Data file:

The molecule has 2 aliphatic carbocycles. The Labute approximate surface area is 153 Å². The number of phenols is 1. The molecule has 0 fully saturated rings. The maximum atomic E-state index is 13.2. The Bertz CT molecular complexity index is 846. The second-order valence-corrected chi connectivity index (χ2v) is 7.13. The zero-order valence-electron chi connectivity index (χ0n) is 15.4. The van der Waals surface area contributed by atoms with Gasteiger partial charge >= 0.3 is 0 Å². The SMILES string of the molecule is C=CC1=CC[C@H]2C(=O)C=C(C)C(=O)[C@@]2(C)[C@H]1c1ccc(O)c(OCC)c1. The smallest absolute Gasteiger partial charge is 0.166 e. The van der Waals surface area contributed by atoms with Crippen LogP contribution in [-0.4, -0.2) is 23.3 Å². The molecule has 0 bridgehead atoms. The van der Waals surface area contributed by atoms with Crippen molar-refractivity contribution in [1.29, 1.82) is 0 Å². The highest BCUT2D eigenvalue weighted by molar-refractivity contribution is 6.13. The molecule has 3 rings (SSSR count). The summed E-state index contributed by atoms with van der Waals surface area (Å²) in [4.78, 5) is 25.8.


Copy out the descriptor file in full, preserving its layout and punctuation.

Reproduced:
The molecule has 2 aliphatic carbocycles. The Labute approximate surface area is 153 Å². The number of phenols is 1. The molecule has 0 fully saturated rings. The maximum atomic E-state index is 13.2. The Bertz CT molecular complexity index is 846. The second-order valence-corrected chi connectivity index (χ2v) is 7.13. The zero-order valence-electron chi connectivity index (χ0n) is 15.4. The van der Waals surface area contributed by atoms with Gasteiger partial charge >= 0.3 is 0 Å². The SMILES string of the molecule is C=CC1=CC[C@H]2C(=O)C=C(C)C(=O)[C@@]2(C)[C@H]1c1ccc(O)c(OCC)c1. The smallest absolute Gasteiger partial charge is 0.166 e. The van der Waals surface area contributed by atoms with Crippen LogP contribution in [-0.4, -0.2) is 23.3 Å². The molecule has 0 bridgehead atoms. The van der Waals surface area contributed by atoms with Crippen molar-refractivity contribution in [1.29, 1.82) is 0 Å². The highest BCUT2D eigenvalue weighted by molar-refractivity contribution is 6.13. The molecule has 3 rings (SSSR count). The summed E-state index contributed by atoms with van der Waals surface area (Å²) in [4.78, 5) is 25.8.